cacao beans

Raising Theobroma

ICE’s chocolate expert explores the history and agriculture of the heavenly cacao bean.

It was Swedish botanist Carl Linnaeus, inventor of the binomial nomenclature system of naming plants and animals, who christened the tropical tree Theobroma cacao in 1753. By that time, rich beverages made from its seeds, or beans, had gained a foothold throughout Europe and North America; its alluring flavors inspired the tag Theobroma, which adapted from Greek meant “food of the gods.”

The use of cacao at the time was still limited to drinks, but within one hundred years it would evolve into the sweet confection we know today. The ICE Chocolate Lab strives to explore not just the bean-to-bar manufacturing process and its applications but also its historical and cultural significance – and we recently welcomed some new cacao beans to further educate and inspire a deeper connection to chocolate’s source.

Of course, human attraction to the cacao — or “cocoa” — tree spans a few thousand years, back to its wild origin in the upper Amazon basin of South America and its later cultivation in Mesoamerica by the Olmec, Maya and Aztec cultures. Initially after the sweet, sticky pulp within its fruit (pods, we call them), these early aficionados began to understand and harness the potential of the cocoa bean itself. The beverages they produced certainly wouldn’t resemble “hot chocolate” as we think of it today – we assume they were bitter and coarse, but richly flavored with an array of spices, nuts, flowers and more.

Cocoa trees thrive within a narrow latitudinal band, roughly 20 degrees north and south of the equator, due to the constant, year-round heat and humidity this zone offers. As European colonial powers began to appreciate its charms, the planting of cocoa trees spread from its origin in South and Central America to the Caribbean, the East Indies and beyond. Today cocoa is grown in some 40 countries throughout the tropics, with West Africa (namely Ivory Coast and Ghana) producing the majority of the world’s supply, more than 70%. “Emerging” origins today include Vietnam and India; small amounts of cocoa are also grown within the far corners of the United States — Hawaii and Puerto Rico.

The trees take a few years to reach fruit-bearing maturity. The cocoa pods develop from flowers that blossom directly from the trunk and thick branches of the tree. They ripen over the course of five to six months (most trees are harvested twice a year, some on a continuing basis). Varying in size, shape and color among the varieties, pods grow to 4-10 inches long. The yellow, orange, red or purple fruits and their sweet white pulp encase 30-50 bitter beans, themselves dark purple or occasionally white. It is roughly the number of beans in one pod needed to produce a standard-sized bar of dark chocolate.

Chef Michael shows students the elements of the bean-to-bar chocolate process.
Chef Michael shows students the elements of the bean-to-bar chocolate process.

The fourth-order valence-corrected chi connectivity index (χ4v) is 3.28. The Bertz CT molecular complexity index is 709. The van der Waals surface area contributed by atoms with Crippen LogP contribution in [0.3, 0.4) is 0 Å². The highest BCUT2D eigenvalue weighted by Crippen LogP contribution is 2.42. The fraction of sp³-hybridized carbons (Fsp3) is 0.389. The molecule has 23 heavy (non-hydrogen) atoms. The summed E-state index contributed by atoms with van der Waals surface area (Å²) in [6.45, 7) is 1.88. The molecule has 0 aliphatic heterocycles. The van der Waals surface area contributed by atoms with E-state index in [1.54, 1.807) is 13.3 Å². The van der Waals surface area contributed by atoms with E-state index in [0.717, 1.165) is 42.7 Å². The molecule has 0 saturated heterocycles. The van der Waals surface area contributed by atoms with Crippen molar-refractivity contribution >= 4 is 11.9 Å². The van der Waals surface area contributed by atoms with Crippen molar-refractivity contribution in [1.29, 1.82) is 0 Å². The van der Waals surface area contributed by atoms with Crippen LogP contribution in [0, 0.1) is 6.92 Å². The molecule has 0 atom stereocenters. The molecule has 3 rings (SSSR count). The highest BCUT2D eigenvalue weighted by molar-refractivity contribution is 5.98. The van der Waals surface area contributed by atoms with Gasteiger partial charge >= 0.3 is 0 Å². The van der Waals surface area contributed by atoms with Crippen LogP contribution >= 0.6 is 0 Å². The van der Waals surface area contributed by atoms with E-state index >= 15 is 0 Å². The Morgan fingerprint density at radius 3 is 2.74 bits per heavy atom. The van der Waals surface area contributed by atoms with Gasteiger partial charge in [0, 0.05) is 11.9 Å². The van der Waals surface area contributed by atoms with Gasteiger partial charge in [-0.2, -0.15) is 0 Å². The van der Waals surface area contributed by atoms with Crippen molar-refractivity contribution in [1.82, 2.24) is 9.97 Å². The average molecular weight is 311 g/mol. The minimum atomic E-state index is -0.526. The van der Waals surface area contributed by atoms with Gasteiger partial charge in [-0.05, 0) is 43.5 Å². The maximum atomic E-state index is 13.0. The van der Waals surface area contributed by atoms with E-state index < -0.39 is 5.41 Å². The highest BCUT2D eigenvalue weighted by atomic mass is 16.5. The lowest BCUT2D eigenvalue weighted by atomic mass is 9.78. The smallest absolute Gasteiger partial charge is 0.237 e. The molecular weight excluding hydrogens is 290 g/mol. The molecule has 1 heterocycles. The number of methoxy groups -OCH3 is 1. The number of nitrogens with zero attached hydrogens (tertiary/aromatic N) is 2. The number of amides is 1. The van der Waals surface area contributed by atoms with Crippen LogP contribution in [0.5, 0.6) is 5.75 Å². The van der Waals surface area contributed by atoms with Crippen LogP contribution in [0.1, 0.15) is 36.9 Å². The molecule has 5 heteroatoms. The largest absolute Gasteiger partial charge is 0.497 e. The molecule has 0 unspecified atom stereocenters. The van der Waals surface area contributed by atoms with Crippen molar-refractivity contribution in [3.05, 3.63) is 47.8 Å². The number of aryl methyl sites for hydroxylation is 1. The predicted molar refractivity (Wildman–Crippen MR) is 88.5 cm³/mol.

For educational purposes, I always keep a few whole dried cocoa pods on hand, which is usually our best way of linking the finished product back to its botanical source. Only occasionally do we see fresh pods in the Chocolate Lab at ICE, as the fruits tend not to travel well far from origin. It’s exciting nonetheless to share the experience with students and visitors, most of whom have never seen nor tasted “chocolate” in its most raw form. At origin the ripened pods are split, the beans removed to be fermented and dried before the chocolate-making process begins. Though they serve as the base for everything chocolate, these dried beans are, however, no longer viable as seeds.

Only fresh beans have the potential to grow into a tree, thus every raw pod I manage to acquire has become an opportunity to grow my own. Success, well, has always eluded me; while I’ve managed to get beans to germinate, not a single experiment in my New York City apartment ever managed to survive into tree-hood. Considering the high heat and humidity of its preferred growing zone, it makes sense that our far more temperate climate can’t sustain a plant for very long. What if, however, we did have a controlled environment to better care for a fledgling cocoa tree?

A Theobroma plant grows in ICE's hydroponic garden.
A cacao plant grows in ICE's hydroponic garden.

Enter Danna Matute, hydroponic farm manager at ICE. Sourcing a few precious fresh seeds shipped in from Hawaii, she managed to propagate them earlier this summer to produce a pair of now nearly foot-tall seedlings. She’s applying her expert touch in replicating their ideal growing conditions — in a small room tucked away on the third floor of a lower Manhattan office building, latitude 40°N.

They remain in a fragile stage of development, but what happens if we manage to foster our Theobroma into actual trees? They certainly wouldn’t bear fruit and not enough to properly ferment, but perhaps it presents an opportunity to pack my things, transplant the trees to a cocoa-growing region, and start a new life as a farmer. A boy can dream…

See upcoming chocolate classes with Chef Michael.

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